Profile: Josh Lewin
Josh Lewin is an American sportscaster who works as a play-by-play announcer for the UCLA Bruins football and basketball teams and the Boston Red Sox
Web site okaytogether.com
What past life experiences, physical traumas or genetics do you believe have had an effect on your mental health?
My name is Josh Lewin. I am, among other things, a radio and TV sportscaster, and (spoiler alert!) I have dealt with anxiety and depression for a good part of my life.
It’s powerful to understand exactly what anxiety and depression are – Challenges. Not just labels or diagnosis (you’ll hear about my actual life challenge below that led to these symptoms). After all, life is all about navigating challenges, yes? From traffic to head colds to surprising bouts of rain. However, this particular challenge can threaten your well-being and pollute the environment of your friends and family. It deserves our attention. It is not to be shrugged off or ignored. And there is absolutely no shame in coming forward. In fact, I would suggest, there is honor. Courage. It’s okay to have to deal with these life challenges. And certainly, you’re not alone.
I started a website very much like this one… and I hope it helps as well. (Okaytogether.com) Personally, I think overcoming and actually slaying the anxiety/depression monsters is sometimes best left for another day. (These monsters love to eat, and they appear at rather inconvenient times, I suspect you’d agree.) Sometimes it helps just to know you’re among friends; that indeed, you’re not driving on this road by yourself. So for today, since there’s comfort in company, l say let’s take a page from the wonderfully stupid movie “Ted” and round up some Thunder Buddies 🙂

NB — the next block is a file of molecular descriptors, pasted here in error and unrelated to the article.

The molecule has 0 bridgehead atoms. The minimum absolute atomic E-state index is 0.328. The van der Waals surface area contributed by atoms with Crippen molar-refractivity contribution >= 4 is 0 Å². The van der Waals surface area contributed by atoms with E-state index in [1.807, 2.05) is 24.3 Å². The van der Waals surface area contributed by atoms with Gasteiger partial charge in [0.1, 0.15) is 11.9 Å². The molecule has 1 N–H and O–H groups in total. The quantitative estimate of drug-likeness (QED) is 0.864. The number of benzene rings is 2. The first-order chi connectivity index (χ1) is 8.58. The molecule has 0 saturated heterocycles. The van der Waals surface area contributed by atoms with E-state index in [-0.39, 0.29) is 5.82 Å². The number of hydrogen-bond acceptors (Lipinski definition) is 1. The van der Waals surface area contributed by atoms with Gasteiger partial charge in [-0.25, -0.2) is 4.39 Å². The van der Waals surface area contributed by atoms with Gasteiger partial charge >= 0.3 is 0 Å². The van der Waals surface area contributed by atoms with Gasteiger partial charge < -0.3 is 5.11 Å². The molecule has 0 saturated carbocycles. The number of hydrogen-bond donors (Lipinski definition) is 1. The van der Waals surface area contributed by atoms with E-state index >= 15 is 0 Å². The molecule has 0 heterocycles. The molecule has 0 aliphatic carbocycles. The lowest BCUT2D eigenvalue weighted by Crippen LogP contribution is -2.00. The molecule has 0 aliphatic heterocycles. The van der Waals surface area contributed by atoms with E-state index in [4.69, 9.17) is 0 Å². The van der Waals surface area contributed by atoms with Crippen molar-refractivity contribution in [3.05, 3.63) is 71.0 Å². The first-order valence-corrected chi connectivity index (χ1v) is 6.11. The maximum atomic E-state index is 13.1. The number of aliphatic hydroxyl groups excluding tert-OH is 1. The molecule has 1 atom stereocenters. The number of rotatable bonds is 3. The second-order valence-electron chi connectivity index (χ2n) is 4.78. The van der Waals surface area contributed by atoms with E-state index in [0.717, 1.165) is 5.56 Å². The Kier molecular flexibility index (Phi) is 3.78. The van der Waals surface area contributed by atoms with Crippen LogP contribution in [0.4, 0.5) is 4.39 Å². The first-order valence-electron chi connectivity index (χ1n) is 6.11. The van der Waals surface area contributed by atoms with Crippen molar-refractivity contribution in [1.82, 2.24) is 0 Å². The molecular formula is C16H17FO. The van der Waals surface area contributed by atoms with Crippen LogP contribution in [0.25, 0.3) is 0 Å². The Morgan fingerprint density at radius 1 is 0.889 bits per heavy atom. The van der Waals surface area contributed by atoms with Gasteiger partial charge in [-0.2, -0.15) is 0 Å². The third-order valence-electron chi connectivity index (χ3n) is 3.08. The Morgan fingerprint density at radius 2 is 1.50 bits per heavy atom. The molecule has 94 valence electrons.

It’s a goofy analogy I admit, but hear me out? While being frightened of thunder is pretty natural, most of us pretend it’s no big thing. Well, to some, it IS a big thing. Hey, we all have things that scare us on some deep, unexplainable level. So whatever a “big thing” is to you – whatever is threatening, scary or sad – there is solace in knowing you are absolutely not alone. I’ve found that things are always easier once you’ve found your “wolf pack;” (to quote from another wonderfully stupid movie, “The Hangover.”) Hopefully that’s what this #SameHere Movement will accomplish.
How did the effects on your mental health appear in terms of symptoms?
When I felt misunderstood in both my first marriage and a job I had and adored (TV Voice of the Texas Rangers) I was ill-equipped to find agency for myself. I let others’ opinions of me define me, and was no match for those waves as they crashed to shore. I internalized all the disappointment and fear and became someone I hardly recognized. I was exhausted, spent and beaten. Normally, I’m a happy-go-lucky, inspiring live wire. Where did I go??? What happened to that guy!??
When and why did you decide to ask for help to get relief?
When I realized the anxiety monsters were now taking up literally every minute of my day, I decided there had to be a way to get myself armed for combat. Talk therapy proved best for me after trying myriad combinations of prescribed medication.
What methods helped you individually get/feel better?
I ultimately realized if I could slow down my mind to logically think through steps, that would be a win. (Go from A to B to C to D; not a five-second sprint from A-to-Z.) Finding my “wolf pack” on this subject, understanding mindfulness and not letting my mind race from “A to Z” helped get me back on course.
How did people react when you went public with your story?
I was thrilled to discover I wasn’t alone in battling anxiety and its cousin, depression. (For me, depression became an issue when I thought anxiety would define me and knock me off the road. (One thing absolutely led to the other.) Wresting control of the wheel away from the monsters is the long-term goal… but again sometimes, I think it’s ok just to let the monsters drive and realize it’s going to simply be “one of those days.” The monsters will eventually run out of gas and you’ll be back in charge of the journey once again. In the end, WE get to define who we are, not anyone else. And I think there is peace in that realization.